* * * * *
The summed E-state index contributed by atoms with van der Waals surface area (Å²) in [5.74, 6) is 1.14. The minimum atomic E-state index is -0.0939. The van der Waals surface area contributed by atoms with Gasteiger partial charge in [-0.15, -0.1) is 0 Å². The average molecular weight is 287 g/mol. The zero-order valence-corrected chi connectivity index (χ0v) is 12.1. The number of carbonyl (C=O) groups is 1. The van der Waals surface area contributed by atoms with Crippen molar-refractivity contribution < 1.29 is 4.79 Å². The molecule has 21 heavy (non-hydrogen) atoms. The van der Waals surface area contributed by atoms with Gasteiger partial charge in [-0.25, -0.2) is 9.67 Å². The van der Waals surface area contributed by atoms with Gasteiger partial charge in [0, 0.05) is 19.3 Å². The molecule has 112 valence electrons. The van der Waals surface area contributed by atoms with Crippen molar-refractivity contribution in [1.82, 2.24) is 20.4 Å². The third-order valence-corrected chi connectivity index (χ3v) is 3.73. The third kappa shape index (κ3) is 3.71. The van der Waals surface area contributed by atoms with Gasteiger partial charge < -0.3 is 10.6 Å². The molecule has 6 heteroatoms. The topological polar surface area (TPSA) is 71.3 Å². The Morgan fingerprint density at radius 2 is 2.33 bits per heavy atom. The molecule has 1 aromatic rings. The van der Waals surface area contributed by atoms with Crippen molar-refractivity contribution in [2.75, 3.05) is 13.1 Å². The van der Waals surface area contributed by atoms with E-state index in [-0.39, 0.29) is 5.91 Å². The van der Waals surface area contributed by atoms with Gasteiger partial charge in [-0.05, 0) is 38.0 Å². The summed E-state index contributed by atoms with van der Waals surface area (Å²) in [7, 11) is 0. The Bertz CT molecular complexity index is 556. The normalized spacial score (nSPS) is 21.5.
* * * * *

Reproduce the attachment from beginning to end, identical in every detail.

The summed E-state index contributed by atoms with van der Waals surface area (Å²) in [5.74, 6) is 1.14. The minimum atomic E-state index is -0.0939. The van der Waals surface area contributed by atoms with Gasteiger partial charge in [-0.15, -0.1) is 0 Å². The average molecular weight is 287 g/mol. The zero-order valence-corrected chi connectivity index (χ0v) is 12.1. The number of carbonyl (C=O) groups is 1. The van der Waals surface area contributed by atoms with Crippen molar-refractivity contribution < 1.29 is 4.79 Å². The molecule has 21 heavy (non-hydrogen) atoms. The van der Waals surface area contributed by atoms with Gasteiger partial charge in [-0.25, -0.2) is 9.67 Å². The van der Waals surface area contributed by atoms with Gasteiger partial charge in [0, 0.05) is 19.3 Å². The molecule has 112 valence electrons. The van der Waals surface area contributed by atoms with Crippen molar-refractivity contribution in [1.82, 2.24) is 20.4 Å². The third-order valence-corrected chi connectivity index (χ3v) is 3.73. The third kappa shape index (κ3) is 3.71. The van der Waals surface area contributed by atoms with Gasteiger partial charge < -0.3 is 10.6 Å². The molecule has 6 heteroatoms. The topological polar surface area (TPSA) is 71.3 Å². The Morgan fingerprint density at radius 2 is 2.33 bits per heavy atom. The molecule has 1 aromatic rings. The van der Waals surface area contributed by atoms with Crippen molar-refractivity contribution in [2.75, 3.05) is 13.1 Å². The van der Waals surface area contributed by atoms with E-state index in [-0.39, 0.29) is 5.91 Å². The van der Waals surface area contributed by atoms with Gasteiger partial charge in [-0.05, 0) is 38.0 Å². The summed E-state index contributed by atoms with van der Waals surface area (Å²) in [7, 11) is 0. The Bertz CT molecular complexity index is 556. The normalized spacial score (nSPS) is 21.5.